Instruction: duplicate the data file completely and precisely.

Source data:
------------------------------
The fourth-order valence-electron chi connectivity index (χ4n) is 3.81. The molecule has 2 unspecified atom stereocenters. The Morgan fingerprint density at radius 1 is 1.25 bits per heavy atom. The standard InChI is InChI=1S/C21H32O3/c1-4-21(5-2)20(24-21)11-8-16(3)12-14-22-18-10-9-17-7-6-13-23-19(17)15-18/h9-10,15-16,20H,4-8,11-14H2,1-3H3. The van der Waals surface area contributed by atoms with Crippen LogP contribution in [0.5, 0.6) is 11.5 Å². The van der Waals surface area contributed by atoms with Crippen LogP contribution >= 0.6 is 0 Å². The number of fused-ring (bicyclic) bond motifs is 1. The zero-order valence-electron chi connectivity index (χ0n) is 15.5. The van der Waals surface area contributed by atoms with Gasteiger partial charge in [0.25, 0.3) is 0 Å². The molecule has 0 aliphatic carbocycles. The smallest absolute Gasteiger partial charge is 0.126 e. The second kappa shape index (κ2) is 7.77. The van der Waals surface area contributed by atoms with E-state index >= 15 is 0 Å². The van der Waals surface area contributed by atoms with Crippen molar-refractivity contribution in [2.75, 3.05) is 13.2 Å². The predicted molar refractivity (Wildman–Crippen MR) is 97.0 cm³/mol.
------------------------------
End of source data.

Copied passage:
The fourth-order valence-electron chi connectivity index (χ4n) is 3.81. The molecule has 2 unspecified atom stereocenters. The Morgan fingerprint density at radius 1 is 1.25 bits per heavy atom. The standard InChI is InChI=1S/C21H32O3/c1-4-21(5-2)20(24-21)11-8-16(3)12-14-22-18-10-9-17-7-6-13-23-19(17)15-18/h9-10,15-16,20H,4-8,11-14H2,1-3H3. The van der Waals surface area contributed by atoms with Crippen LogP contribution in [0.5, 0.6) is 11.5 Å². The van der Waals surface area contributed by atoms with Crippen LogP contribution >= 0.6 is 0 Å². The number of fused-ring (bicyclic) bond motifs is 1. The zero-order valence-electron chi connectivity index (χ0n) is 15.5. The van der Waals surface area contributed by atoms with Gasteiger partial charge in [0.25, 0.3) is 0 Å². The molecule has 0 aliphatic carbocycles. The smallest absolute Gasteiger partial charge is 0.126 e. The second kappa shape index (κ2) is 7.77. The van der Waals surface area contributed by atoms with E-state index >= 15 is 0 Å². The van der Waals surface area contributed by atoms with Crippen molar-refractivity contribution in [2.75, 3.05) is 13.2 Å². The predicted molar refractivity (Wildman–Crippen MR) is 97.0 cm³/mol.